Julia Allison: entrepreneur, feminist, hero of our time. She's publicly announced her desire to go to business school, and when she went to visit Harvard Business School the other day "quite a few people" had read her blog and came at her with all types of questions! So naturally she sat down and made a video about her intentions—not just for her own education, but also for her fake company, Nonsociety, which she would like to sell in 3-5 years. After the jump, watch Julia expound on her well thought-out scheme to make "fuck you [Nick Denton] money":
Oh, not again. Is this part of the goal of her startup Nonsociety—"liv[ing] differently"? It's Mary Rambin's second videoblogged colonic. Of course, the blog-your-colonic pioneer was Tracie from Jezebel. And Katie Couric underwent a colonscopy on her show, but that was to raise awareness of colon cancer, from which her husband died. This is more like ... raising awareness for unnecessary spa treatments. Internet: over. (Click for the video!) Update from Mary: "A shot of water up your ass to clean you out is helpful not harmful when done the right way. The procedure is certainly not “unnecessary.” Think of my video as a preventative measure against cancer. Our bodies store so many toxins from food (pesticides, chemicals, preservatives) and our bodies were not made to process and flush them out. We need help." Yes, we do. Here's her guide to eating healthy. OK, now click for the video, which should be taken as a public service announcement.
A tipster alerted us to a comment left on the Nonsociety girls' new webshow, "TMI": "Great show again ladies! I love seeing what you're up to, and even what your snacking on!!!! And Julia [Allison], from one 'plus size gal' to another, congrats on the wonderful wardrobe. I wish I had your budget :) You look fantastic." (Christ, what an asshole.)
"My mom and Julia spent most of the time comparing their respective startups," Tumblr jockey Nick Noyes blogs about his dinner with New York's notorious nobody, Julia Allison. "Interesting statistic of the night: her site garners 500,000 visits per month." Does Nick mean Julia, or his mom?Because Quantcast places both Julia's personal site and her startup, NonSociety, at "fewer than 2,000 U.S. monthly people." Either way, Julia wisely lets her dinner guest publish the claim, giving her plausible deniability. That's part of Julia's cover-of-Wired appeal — she doesn't need a website. (Photo by Nick Noyes.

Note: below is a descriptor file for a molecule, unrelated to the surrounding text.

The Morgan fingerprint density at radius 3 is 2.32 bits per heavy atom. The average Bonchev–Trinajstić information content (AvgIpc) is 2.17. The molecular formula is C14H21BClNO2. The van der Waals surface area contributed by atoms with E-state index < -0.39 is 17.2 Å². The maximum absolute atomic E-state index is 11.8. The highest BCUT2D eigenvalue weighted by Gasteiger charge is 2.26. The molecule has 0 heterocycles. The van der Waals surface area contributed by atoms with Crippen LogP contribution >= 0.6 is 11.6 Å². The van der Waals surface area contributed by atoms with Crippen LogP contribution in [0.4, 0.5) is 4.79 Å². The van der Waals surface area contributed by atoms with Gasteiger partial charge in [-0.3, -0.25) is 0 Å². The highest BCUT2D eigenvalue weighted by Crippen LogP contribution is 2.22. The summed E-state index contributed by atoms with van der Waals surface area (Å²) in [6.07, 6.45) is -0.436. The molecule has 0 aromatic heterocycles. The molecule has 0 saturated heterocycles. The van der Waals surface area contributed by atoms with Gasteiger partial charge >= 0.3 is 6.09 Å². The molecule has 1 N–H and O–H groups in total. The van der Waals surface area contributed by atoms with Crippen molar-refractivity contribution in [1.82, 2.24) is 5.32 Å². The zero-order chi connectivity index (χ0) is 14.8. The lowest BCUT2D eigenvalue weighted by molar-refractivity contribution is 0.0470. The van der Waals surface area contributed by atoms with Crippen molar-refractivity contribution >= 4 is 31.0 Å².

Imagine you're a marketing intern at an online dating company that lets you video-chat with others. Part of your job is to give the lonely ladies out there a little webcam-time and pretend you like them. That's what tipster Corey does: "To be fair, it’s not so much an internship as it is emotional prostitution... It's weird and mildly unethical, but it pays well. I mean, if I have to let some 45 year old cat lady from Wyoming think we’re having an emotional affair so I can occasionally eat at Le Bateau Ivre, then so be it." We understand. But it must have been shocking for him to have the omniscient fameball trio of dating columnist Julia Allison & her Nonsociety friends pop up on his screen while he was emotionally prostituting himself. He must have felt like he truly met his match!